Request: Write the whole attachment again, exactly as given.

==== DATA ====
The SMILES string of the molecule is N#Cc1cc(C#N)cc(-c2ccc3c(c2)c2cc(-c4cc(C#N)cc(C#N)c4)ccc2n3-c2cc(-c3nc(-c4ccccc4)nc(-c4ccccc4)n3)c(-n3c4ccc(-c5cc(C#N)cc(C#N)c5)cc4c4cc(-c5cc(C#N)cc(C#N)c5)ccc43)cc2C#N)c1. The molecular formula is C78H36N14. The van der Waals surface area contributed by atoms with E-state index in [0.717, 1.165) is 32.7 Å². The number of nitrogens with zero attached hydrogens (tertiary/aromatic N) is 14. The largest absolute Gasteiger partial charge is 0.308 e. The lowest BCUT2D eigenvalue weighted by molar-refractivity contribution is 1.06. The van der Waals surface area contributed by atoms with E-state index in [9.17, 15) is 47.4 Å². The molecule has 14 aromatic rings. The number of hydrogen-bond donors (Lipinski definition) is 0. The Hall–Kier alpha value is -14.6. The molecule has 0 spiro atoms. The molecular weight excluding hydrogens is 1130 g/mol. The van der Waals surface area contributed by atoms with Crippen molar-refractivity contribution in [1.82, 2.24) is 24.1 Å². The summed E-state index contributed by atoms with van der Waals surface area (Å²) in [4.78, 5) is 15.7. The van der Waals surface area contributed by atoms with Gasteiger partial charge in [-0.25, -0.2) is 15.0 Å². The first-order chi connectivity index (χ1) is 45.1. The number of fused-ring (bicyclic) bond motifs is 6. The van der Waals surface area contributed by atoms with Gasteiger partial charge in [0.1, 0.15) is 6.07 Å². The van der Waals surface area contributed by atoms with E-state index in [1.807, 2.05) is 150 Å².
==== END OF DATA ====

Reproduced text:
The SMILES string of the molecule is N#Cc1cc(C#N)cc(-c2ccc3c(c2)c2cc(-c4cc(C#N)cc(C#N)c4)ccc2n3-c2cc(-c3nc(-c4ccccc4)nc(-c4ccccc4)n3)c(-n3c4ccc(-c5cc(C#N)cc(C#N)c5)cc4c4cc(-c5cc(C#N)cc(C#N)c5)ccc43)cc2C#N)c1. The molecular formula is C78H36N14. The van der Waals surface area contributed by atoms with E-state index in [0.717, 1.165) is 32.7 Å². The number of nitrogens with zero attached hydrogens (tertiary/aromatic N) is 14. The largest absolute Gasteiger partial charge is 0.308 e. The lowest BCUT2D eigenvalue weighted by molar-refractivity contribution is 1.06. The van der Waals surface area contributed by atoms with E-state index in [9.17, 15) is 47.4 Å². The molecule has 14 aromatic rings. The number of hydrogen-bond donors (Lipinski definition) is 0. The Hall–Kier alpha value is -14.6. The molecule has 0 spiro atoms. The molecular weight excluding hydrogens is 1130 g/mol. The van der Waals surface area contributed by atoms with Crippen molar-refractivity contribution in [1.82, 2.24) is 24.1 Å². The summed E-state index contributed by atoms with van der Waals surface area (Å²) in [4.78, 5) is 15.7. The van der Waals surface area contributed by atoms with Gasteiger partial charge in [-0.25, -0.2) is 15.0 Å². The first-order chi connectivity index (χ1) is 45.1. The number of fused-ring (bicyclic) bond motifs is 6. The van der Waals surface area contributed by atoms with Gasteiger partial charge in [0.1, 0.15) is 6.07 Å². The van der Waals surface area contributed by atoms with E-state index in [1.807, 2.05) is 150 Å².